By the staff of Neighborhood View/Photos by Elizabeth Scorsello
On Aug. 26 MaldenCORE held its 2nd “Rally for Racial Equity in the Malden Public Schools” in a lively event on the steps of Malden High School, attended by about 50 participants, including students, graduates, teachers, local officials, candidates for office, a representative of the NAACP, the president of the teachers union, and school administrators. All stressed the need for more diversity in the school teaching staff, professional training in racial/cultural sensitivity, and an improved system for reporting and addressing issues of racial inequity in the Malden public schools.
“In all my time I only had one black teacher and one Hispanic teacher. And that’s six years. Of about 50 teachers I’ve had, only two have been a minority,” said Sarah Schneider, a Malden High 10th grader, told participants of the rally which was held on the first Professional Development day, which all teachers were expected to attend.
“When the teachers of Malden look into the faces of the students in their classrooms, they see a never ending spectrum of the colors of the rainbow staring back at them,” said Malden graduate Christelle Jean. “When students look back into the faces of their educators they see the same image reflected over again.”
Speakers also talked about the conditions faced by the few minority educators. “Currently, a number of these educators, including myself, had to navigate very hostile and unwelcoming conditions,” said Erga Pierrette, a former school adjustment counselor in the Malden schools, whose contract was not renewed for the 2019-20 school year. “Something needs to be done with that.”
The Monday rally was preceded by meetings with the office of Mayor Gary Christenson and Superintendent John Oteri, as well as the Mystic Valley branch of the NAACP. MaldenCORE participants stressed communication and transparency toward common goals.
Superintendent Oteri later spoke at the rally, saying, “Our primary focus for the Malden Public Schools is to create a welcoming, inclusive and equitable environment for our students and our staff and our families. We are committed to addressing many of the critical issues raised by MaldenCORE and share the common goal of becoming a more culturally proficient School District.”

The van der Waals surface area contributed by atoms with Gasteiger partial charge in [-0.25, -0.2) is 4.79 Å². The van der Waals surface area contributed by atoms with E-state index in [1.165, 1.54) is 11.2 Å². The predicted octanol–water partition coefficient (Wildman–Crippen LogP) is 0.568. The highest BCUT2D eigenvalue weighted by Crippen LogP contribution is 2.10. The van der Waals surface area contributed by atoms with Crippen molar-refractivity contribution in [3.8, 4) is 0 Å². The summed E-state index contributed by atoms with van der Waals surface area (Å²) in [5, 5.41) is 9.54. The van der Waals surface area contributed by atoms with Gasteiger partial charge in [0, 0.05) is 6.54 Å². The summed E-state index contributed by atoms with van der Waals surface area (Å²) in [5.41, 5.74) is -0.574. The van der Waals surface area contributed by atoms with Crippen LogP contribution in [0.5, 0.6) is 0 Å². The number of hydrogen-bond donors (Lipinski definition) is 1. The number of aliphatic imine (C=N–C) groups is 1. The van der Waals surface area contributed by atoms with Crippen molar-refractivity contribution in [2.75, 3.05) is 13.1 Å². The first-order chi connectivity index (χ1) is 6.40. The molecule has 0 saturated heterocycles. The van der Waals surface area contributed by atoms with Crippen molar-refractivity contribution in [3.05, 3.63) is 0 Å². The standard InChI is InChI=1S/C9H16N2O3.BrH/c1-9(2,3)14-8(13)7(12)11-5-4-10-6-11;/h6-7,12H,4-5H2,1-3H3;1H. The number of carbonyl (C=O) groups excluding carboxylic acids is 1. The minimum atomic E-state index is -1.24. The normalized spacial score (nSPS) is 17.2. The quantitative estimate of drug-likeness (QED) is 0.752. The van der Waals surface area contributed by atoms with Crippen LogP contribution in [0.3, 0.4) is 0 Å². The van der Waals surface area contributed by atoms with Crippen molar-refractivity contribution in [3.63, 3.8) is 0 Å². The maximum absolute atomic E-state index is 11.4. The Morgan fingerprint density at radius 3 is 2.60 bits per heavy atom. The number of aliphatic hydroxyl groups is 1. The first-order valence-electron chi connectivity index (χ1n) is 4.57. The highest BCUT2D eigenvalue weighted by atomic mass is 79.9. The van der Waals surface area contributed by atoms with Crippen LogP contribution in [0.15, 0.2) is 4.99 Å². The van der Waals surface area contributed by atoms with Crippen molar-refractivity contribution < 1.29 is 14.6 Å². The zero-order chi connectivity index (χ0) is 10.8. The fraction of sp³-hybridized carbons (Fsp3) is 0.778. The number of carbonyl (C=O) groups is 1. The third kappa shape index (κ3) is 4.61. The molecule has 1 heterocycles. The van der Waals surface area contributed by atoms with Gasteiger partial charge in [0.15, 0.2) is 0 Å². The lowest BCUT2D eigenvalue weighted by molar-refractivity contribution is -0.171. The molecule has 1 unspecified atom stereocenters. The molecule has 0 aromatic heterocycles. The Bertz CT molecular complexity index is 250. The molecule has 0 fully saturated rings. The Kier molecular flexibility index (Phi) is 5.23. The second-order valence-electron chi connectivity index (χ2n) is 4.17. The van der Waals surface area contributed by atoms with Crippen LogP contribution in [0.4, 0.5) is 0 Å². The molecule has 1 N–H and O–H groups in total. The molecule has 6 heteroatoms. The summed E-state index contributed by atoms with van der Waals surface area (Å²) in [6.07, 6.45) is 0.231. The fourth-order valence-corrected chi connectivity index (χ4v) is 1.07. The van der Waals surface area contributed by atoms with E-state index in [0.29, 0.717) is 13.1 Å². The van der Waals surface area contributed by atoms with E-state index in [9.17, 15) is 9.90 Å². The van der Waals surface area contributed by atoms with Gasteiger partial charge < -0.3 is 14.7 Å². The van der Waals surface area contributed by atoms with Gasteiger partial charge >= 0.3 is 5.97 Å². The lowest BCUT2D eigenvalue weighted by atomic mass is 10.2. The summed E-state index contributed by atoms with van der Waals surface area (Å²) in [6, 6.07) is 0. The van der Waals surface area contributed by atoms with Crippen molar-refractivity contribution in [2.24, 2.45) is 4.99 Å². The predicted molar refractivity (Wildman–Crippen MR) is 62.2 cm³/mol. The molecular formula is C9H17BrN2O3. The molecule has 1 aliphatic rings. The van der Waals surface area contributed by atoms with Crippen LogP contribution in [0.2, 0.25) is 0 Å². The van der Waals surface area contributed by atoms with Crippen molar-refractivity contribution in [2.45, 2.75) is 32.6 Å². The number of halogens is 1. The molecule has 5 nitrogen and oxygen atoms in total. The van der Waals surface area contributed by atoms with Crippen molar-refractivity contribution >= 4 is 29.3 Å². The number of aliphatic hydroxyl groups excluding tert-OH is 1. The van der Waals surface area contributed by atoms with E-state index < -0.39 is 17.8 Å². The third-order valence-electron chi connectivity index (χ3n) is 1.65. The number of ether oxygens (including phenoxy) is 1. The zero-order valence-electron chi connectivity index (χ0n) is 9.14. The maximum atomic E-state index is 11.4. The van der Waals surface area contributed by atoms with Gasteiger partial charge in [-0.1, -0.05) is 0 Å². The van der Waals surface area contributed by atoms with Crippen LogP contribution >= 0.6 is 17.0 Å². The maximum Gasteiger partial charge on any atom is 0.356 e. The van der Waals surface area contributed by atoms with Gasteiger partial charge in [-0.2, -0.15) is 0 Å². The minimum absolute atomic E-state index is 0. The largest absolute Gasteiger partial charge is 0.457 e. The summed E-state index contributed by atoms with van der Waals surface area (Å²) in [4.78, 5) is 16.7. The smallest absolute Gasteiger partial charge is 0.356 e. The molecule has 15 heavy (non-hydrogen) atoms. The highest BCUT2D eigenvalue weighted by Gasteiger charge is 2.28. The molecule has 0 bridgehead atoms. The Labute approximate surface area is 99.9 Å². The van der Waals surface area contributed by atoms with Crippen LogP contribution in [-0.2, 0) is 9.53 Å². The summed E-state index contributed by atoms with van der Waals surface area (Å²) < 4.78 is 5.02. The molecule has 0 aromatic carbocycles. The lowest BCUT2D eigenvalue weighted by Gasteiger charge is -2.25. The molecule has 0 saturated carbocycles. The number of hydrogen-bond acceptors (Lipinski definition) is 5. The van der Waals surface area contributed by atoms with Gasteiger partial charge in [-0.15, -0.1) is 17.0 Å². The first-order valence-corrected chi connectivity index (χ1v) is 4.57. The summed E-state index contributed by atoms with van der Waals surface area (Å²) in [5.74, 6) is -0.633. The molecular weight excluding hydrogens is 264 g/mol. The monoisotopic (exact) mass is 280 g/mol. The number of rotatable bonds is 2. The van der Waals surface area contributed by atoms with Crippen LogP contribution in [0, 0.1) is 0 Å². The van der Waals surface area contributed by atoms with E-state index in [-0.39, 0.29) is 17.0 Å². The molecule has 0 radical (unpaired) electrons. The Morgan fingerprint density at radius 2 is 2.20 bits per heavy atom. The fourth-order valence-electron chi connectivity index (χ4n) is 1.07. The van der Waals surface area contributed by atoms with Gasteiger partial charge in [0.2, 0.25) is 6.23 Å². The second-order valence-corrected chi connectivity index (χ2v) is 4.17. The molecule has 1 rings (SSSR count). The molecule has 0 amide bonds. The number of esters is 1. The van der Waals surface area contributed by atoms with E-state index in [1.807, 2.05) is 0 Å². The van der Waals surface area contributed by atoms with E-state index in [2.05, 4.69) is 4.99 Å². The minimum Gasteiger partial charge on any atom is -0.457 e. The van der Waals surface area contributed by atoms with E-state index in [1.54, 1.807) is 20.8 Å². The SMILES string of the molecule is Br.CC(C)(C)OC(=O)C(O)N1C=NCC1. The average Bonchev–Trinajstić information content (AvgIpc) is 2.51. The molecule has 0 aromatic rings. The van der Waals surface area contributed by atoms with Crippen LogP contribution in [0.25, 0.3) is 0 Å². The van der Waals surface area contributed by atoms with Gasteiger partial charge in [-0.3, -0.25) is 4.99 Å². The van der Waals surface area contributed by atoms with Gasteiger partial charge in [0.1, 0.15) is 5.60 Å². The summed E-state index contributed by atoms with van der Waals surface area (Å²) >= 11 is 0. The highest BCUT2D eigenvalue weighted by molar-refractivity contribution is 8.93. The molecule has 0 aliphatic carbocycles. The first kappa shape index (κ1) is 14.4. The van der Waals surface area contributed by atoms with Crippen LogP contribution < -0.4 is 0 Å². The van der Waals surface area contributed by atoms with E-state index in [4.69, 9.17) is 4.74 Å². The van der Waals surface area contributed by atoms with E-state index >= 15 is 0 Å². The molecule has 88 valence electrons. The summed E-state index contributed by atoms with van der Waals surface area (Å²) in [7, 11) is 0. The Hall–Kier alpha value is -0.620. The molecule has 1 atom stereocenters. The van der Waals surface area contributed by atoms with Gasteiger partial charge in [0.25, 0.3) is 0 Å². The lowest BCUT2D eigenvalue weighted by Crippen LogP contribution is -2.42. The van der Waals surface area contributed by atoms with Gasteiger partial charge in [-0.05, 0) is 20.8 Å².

Key points raised by speakers at the rally included: the differential treatment of students and educators of color; the need for representation of the students by educators of all races and ethnicities; the need to encourage educators to attend cultural competency training; the establishment of a diversity, equity, and inclusion office; a policy for reporting instances of racial and other forms of bias; and a cultural advisory/diversity committee, led by the superintendent, educators, students, families, and community. Rally speakers also stressed the measurement of student outcomes, working together with the city towards cultural change.
“We want to raise awareness and help drive Malden toward being a better school system for all,” said Zane Crute, president of the Mystic Valley Branch of the NAACP. “Greater transparency and collaboration is necessary between city officials and residents of Malden to help usher in this change.”
Other speakers emphasized the need to create a larger pool of minority candidates for teaching and staff positions; Andrea So, a former Malden educator now with the Boston Public Schools, stressed that “Malden can achieve that.”
The rally was emceed by Erga Pierrette and an opening prayer was led by Pastor Emily Hamilton of the First Lutheran Church. Clergy who spoke included Father John of St. Joseph’s Church and the Rev. Otto O’Connor of the First Parish in Malden.
“I remind myself every day to listen to the voices of color in my community to remind us we need to be on this journey by working to build a diverse, multicultural, beloved community,” said O’Connor.
Pierrette spoke enthusiastically about the coming school year: “We’re not there yet…I’m happy to hear that change is on the way.”
Contributors to this article were Fern Remedi-Brown, Stephanie Schorow, and Anne D’Urso-Rose. Photos by Elizabeth Scorsello. Video recorded by Guillermo Hamlin and edited by Simon Camilo.